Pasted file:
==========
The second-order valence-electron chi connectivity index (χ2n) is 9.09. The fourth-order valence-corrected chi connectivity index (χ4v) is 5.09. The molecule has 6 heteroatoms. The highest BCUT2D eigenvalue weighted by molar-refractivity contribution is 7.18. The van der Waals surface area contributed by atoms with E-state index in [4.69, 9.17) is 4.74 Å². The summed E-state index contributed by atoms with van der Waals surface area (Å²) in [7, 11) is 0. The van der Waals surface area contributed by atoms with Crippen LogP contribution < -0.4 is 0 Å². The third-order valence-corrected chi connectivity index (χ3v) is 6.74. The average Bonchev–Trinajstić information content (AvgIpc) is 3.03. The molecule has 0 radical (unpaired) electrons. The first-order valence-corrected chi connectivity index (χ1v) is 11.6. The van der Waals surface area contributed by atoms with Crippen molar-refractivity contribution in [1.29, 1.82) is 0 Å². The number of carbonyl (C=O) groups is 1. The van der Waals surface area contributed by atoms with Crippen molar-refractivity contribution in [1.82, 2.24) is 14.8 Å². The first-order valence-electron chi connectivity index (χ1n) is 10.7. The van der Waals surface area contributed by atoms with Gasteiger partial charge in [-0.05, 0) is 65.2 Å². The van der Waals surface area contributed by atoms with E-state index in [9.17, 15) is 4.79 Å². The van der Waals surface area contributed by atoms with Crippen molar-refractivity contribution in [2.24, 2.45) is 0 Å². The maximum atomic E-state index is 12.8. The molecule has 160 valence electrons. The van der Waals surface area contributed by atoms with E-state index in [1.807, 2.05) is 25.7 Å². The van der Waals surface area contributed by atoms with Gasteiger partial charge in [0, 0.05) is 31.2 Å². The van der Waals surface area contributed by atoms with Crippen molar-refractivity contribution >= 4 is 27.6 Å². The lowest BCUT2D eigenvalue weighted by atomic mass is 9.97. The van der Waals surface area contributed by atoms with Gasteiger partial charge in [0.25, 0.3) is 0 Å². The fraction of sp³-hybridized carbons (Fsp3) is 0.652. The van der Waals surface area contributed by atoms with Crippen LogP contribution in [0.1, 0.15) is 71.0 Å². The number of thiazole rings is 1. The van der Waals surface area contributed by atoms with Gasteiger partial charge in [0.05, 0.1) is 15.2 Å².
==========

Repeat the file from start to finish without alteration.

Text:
The second-order valence-electron chi connectivity index (χ2n) is 9.09. The fourth-order valence-corrected chi connectivity index (χ4v) is 5.09. The molecule has 6 heteroatoms. The highest BCUT2D eigenvalue weighted by molar-refractivity contribution is 7.18. The van der Waals surface area contributed by atoms with E-state index in [4.69, 9.17) is 4.74 Å². The summed E-state index contributed by atoms with van der Waals surface area (Å²) in [7, 11) is 0. The van der Waals surface area contributed by atoms with Crippen LogP contribution < -0.4 is 0 Å². The third-order valence-corrected chi connectivity index (χ3v) is 6.74. The average Bonchev–Trinajstić information content (AvgIpc) is 3.03. The molecule has 0 radical (unpaired) electrons. The first-order valence-corrected chi connectivity index (χ1v) is 11.6. The van der Waals surface area contributed by atoms with Crippen molar-refractivity contribution in [1.29, 1.82) is 0 Å². The number of carbonyl (C=O) groups is 1. The van der Waals surface area contributed by atoms with Crippen molar-refractivity contribution in [1.82, 2.24) is 14.8 Å². The first-order valence-electron chi connectivity index (χ1n) is 10.7. The van der Waals surface area contributed by atoms with Gasteiger partial charge in [-0.05, 0) is 65.2 Å². The van der Waals surface area contributed by atoms with E-state index in [9.17, 15) is 4.79 Å². The van der Waals surface area contributed by atoms with Crippen molar-refractivity contribution in [2.24, 2.45) is 0 Å². The maximum atomic E-state index is 12.8. The molecule has 160 valence electrons. The van der Waals surface area contributed by atoms with E-state index in [1.807, 2.05) is 25.7 Å². The van der Waals surface area contributed by atoms with Gasteiger partial charge in [0, 0.05) is 31.2 Å². The van der Waals surface area contributed by atoms with Crippen molar-refractivity contribution >= 4 is 27.6 Å². The lowest BCUT2D eigenvalue weighted by atomic mass is 9.97. The van der Waals surface area contributed by atoms with Gasteiger partial charge in [0.25, 0.3) is 0 Å². The fraction of sp³-hybridized carbons (Fsp3) is 0.652. The van der Waals surface area contributed by atoms with Crippen LogP contribution in [0.1, 0.15) is 71.0 Å². The number of thiazole rings is 1. The van der Waals surface area contributed by atoms with Gasteiger partial charge in [0.05, 0.1) is 15.2 Å².